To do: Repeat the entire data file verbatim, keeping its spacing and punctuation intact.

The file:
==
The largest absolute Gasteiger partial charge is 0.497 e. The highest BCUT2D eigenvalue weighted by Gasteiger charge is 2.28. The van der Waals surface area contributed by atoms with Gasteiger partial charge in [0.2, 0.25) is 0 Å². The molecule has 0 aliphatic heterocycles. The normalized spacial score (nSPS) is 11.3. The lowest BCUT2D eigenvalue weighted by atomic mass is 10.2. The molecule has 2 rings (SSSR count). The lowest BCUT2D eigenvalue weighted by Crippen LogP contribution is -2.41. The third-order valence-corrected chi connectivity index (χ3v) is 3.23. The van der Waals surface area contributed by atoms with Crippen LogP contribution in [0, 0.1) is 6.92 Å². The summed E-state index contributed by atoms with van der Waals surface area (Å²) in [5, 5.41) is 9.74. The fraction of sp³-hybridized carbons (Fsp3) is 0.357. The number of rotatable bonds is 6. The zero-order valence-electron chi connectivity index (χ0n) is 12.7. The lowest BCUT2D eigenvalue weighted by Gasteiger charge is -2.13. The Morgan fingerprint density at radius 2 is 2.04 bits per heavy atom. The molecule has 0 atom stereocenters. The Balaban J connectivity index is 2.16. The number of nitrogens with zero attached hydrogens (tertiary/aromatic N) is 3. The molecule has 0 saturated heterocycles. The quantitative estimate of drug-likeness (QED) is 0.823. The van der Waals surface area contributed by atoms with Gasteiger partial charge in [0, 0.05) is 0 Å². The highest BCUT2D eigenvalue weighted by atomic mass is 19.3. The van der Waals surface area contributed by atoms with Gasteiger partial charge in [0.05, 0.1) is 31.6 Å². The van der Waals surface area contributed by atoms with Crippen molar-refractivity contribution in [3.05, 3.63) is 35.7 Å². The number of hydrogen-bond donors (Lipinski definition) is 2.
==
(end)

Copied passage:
The largest absolute Gasteiger partial charge is 0.497 e. The highest BCUT2D eigenvalue weighted by Gasteiger charge is 2.28. The van der Waals surface area contributed by atoms with Gasteiger partial charge in [0.2, 0.25) is 0 Å². The molecule has 0 aliphatic heterocycles. The normalized spacial score (nSPS) is 11.3. The lowest BCUT2D eigenvalue weighted by atomic mass is 10.2. The molecule has 2 rings (SSSR count). The lowest BCUT2D eigenvalue weighted by Crippen LogP contribution is -2.41. The third-order valence-corrected chi connectivity index (χ3v) is 3.23. The van der Waals surface area contributed by atoms with Crippen LogP contribution in [0, 0.1) is 6.92 Å². The summed E-state index contributed by atoms with van der Waals surface area (Å²) in [5, 5.41) is 9.74. The fraction of sp³-hybridized carbons (Fsp3) is 0.357. The number of rotatable bonds is 6. The zero-order valence-electron chi connectivity index (χ0n) is 12.7. The lowest BCUT2D eigenvalue weighted by Gasteiger charge is -2.13. The Morgan fingerprint density at radius 2 is 2.04 bits per heavy atom. The molecule has 0 atom stereocenters. The Balaban J connectivity index is 2.16. The number of nitrogens with zero attached hydrogens (tertiary/aromatic N) is 3. The molecule has 0 saturated heterocycles. The quantitative estimate of drug-likeness (QED) is 0.823. The van der Waals surface area contributed by atoms with Gasteiger partial charge in [0, 0.05) is 0 Å². The highest BCUT2D eigenvalue weighted by atomic mass is 19.3. The van der Waals surface area contributed by atoms with Gasteiger partial charge in [0.05, 0.1) is 31.6 Å². The van der Waals surface area contributed by atoms with Crippen molar-refractivity contribution in [3.05, 3.63) is 35.7 Å². The number of hydrogen-bond donors (Lipinski definition) is 2.